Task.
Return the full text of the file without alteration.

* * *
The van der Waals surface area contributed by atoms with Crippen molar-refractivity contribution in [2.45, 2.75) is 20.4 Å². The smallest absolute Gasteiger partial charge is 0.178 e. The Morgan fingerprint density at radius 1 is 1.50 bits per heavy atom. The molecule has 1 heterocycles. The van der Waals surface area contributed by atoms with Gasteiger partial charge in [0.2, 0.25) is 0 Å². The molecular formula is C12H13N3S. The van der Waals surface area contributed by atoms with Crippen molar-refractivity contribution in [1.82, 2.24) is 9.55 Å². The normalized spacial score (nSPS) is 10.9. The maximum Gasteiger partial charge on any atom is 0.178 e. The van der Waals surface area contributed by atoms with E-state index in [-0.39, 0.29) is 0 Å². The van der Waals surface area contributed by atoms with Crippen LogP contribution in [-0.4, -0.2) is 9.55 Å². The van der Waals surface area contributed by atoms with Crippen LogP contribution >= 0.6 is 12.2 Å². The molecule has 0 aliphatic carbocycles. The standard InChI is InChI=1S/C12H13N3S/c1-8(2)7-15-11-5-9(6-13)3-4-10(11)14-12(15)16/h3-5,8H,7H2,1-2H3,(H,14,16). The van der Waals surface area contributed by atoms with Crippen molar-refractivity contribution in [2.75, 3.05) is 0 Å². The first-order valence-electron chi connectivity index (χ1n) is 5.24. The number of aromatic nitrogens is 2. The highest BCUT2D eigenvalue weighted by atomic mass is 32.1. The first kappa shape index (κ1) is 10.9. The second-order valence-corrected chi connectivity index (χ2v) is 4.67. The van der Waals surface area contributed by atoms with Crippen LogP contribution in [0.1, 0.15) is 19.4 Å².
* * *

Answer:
The van der Waals surface area contributed by atoms with Crippen molar-refractivity contribution in [2.45, 2.75) is 20.4 Å². The smallest absolute Gasteiger partial charge is 0.178 e. The Morgan fingerprint density at radius 1 is 1.50 bits per heavy atom. The molecule has 1 heterocycles. The van der Waals surface area contributed by atoms with Gasteiger partial charge in [0.2, 0.25) is 0 Å². The molecular formula is C12H13N3S. The van der Waals surface area contributed by atoms with Crippen molar-refractivity contribution in [1.82, 2.24) is 9.55 Å². The normalized spacial score (nSPS) is 10.9. The maximum Gasteiger partial charge on any atom is 0.178 e. The van der Waals surface area contributed by atoms with E-state index in [-0.39, 0.29) is 0 Å². The van der Waals surface area contributed by atoms with Crippen LogP contribution in [-0.4, -0.2) is 9.55 Å². The van der Waals surface area contributed by atoms with Crippen LogP contribution >= 0.6 is 12.2 Å². The molecule has 0 aliphatic carbocycles. The standard InChI is InChI=1S/C12H13N3S/c1-8(2)7-15-11-5-9(6-13)3-4-10(11)14-12(15)16/h3-5,8H,7H2,1-2H3,(H,14,16). The van der Waals surface area contributed by atoms with Crippen molar-refractivity contribution in [2.75, 3.05) is 0 Å². The first-order valence-electron chi connectivity index (χ1n) is 5.24. The number of aromatic nitrogens is 2. The highest BCUT2D eigenvalue weighted by atomic mass is 32.1. The first kappa shape index (κ1) is 10.9. The second-order valence-corrected chi connectivity index (χ2v) is 4.67. The van der Waals surface area contributed by atoms with Crippen LogP contribution in [0.1, 0.15) is 19.4 Å².